At 72, Kurtz is a retired businessman who has a reputation as a hard worker who is willing to listen but can be abrasive. Richards, who is in his 30s, is a full-time Democratic political consultant who is perceived by many, especially Republicans, as a rabid partisan who views everything through a political lens.
When Republicans learned Richards was the Democratic caucus choice, they were dismayed to the point that board member Jon Schroeder, who is from Sadorus, sought out Kurtz to see if he would seek the post with Republican support. Kurtz said yes.
Ironically, Kurtz takes the chairman's post with far greater support among individual board members than Richards.
When Democrats met in caucus to select a chair nominee, it took them eight ballots before they settled on Richards. At one point or another, Kurtz had the support of Democrats Langenheim, Chris Alix, James Quisenberry, Astrid Berkson and Pattsi Petrie.
Richards won the caucus nod when Petrie switched her vote on the eighth ballot to join Lloyd Carter, Lorraine Cowart, Giraldo Rosales, Josh Hartke and Rachel Schwartz.
So at one time or another, Kurtz had the votes of 15 of the board's other 21 Democrats and Republicans. The largest number Richards attracted was eight of the other 21 members.
That lopsided total in Kurtz's favor prompted board member Giraldo Rosales, a Champaign Democrat who stuck with Richards all the way, to speculate that some Democrats who voted for Richards Monday night weren't really sorry to see him lose. He suggested they decided to vote for Richards to avoid any political recriminations directed by their fellow Democrats against Kurtz, Langenheim and Berkson.
Rosales said he supported Richards as a personal favor but otherwise "didn't have a dog in that fight." Slated to be the board's vice chairman under Richards, Rosales said he was irritated that Kurtz challenged his credentials but otherwise undisturbed not to get the post.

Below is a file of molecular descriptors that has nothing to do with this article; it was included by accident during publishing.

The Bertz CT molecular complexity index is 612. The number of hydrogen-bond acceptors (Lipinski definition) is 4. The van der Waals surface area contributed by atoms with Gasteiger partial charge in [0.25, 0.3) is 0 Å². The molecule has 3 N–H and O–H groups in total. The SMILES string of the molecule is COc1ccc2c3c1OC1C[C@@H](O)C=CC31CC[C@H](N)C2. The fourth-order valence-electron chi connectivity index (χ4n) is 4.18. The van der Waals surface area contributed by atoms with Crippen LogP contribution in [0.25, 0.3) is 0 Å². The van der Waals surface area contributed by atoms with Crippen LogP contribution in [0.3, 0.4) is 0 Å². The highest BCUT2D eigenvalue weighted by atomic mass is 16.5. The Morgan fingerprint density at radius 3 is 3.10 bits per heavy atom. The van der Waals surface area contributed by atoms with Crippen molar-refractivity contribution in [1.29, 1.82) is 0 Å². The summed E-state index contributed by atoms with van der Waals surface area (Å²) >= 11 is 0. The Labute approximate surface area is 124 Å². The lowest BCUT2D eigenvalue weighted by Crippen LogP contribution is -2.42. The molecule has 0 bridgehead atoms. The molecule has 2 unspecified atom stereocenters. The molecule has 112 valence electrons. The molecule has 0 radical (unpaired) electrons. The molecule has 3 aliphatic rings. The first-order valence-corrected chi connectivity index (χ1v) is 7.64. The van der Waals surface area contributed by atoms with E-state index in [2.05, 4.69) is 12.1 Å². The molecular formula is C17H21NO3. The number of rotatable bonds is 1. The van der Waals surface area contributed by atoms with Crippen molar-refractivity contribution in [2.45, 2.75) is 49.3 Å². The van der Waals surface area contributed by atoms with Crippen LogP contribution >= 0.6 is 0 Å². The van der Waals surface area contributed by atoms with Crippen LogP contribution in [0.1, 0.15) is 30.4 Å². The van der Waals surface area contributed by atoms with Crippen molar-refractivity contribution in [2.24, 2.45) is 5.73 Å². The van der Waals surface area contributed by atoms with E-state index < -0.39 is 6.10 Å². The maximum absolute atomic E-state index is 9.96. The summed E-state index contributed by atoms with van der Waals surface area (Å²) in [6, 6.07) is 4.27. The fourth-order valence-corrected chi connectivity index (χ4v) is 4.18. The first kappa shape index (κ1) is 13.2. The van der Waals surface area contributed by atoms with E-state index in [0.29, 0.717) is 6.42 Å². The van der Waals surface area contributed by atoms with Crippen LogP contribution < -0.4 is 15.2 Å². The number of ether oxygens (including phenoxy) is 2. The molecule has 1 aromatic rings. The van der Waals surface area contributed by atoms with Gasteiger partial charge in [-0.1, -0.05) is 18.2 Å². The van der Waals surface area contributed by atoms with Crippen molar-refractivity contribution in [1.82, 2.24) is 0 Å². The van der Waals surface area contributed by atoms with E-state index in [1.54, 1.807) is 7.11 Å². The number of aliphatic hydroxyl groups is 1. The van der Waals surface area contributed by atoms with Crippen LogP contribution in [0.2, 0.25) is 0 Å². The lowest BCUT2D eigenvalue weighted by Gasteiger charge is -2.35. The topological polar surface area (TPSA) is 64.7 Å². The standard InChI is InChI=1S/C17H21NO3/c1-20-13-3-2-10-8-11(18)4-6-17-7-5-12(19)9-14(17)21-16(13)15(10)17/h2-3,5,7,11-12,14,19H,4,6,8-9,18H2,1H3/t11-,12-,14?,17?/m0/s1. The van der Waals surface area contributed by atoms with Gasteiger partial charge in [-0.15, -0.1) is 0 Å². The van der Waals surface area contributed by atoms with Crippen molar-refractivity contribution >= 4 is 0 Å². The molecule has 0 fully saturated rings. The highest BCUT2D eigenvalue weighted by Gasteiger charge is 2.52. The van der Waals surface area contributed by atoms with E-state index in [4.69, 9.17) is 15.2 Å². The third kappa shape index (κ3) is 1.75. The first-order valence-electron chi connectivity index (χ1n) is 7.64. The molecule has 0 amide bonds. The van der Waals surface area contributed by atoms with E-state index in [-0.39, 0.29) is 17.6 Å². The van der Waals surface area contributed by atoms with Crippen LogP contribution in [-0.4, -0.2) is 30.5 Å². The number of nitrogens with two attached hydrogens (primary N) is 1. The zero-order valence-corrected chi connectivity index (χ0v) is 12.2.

"The vice chairman really doesn't do that much," he said.
Rosales said he has no time for pursuing political retaliation, will resume his policy of not caucusing with Democrats on board issues, will happily work with board Republicans and will cast his votes strictly on the merits.
"I don't think (the Kurtz chairmanship) is going to affect me one way or the other," he said. "I'll just go back to what I was doing the last two years — voting my conscience and what my constituents would like."
But that attitude will not be common among activist Democrats. They're already plotting revenge, starting with possible primary challenges against Kurtz, Langenheim and Berkson if they seek re-election.
Six years ago, Democrats, led by former party chairman Tony Fabri, tried to purge Beckett and Wyskocki from the party by running two challengers — the late Robert Kirchner and Lisa Bell — against them in the 2006 Democratic primary. Beckett and Wysocki survived.
Beckett won outright. But there was a tie vote between Wysocki and Bell, with Wysocki winning her party's nod on a coin flip.
Kurtz is hoping to avoid that kind of acrimony. Working in the county board office Friday, he marveled at the numbers of things there are to do and said he hopes all board members remember their first duty is to the public, not to settle old scores.
"We have a lot of serious issues coming up that we have to work together on," he said. "There may be some people who can't put it behind them now. But I hope they can eventually."
Jim Dey, a member of The News-Gazette staff, can be reached by email at email@example.com or at 351-5369.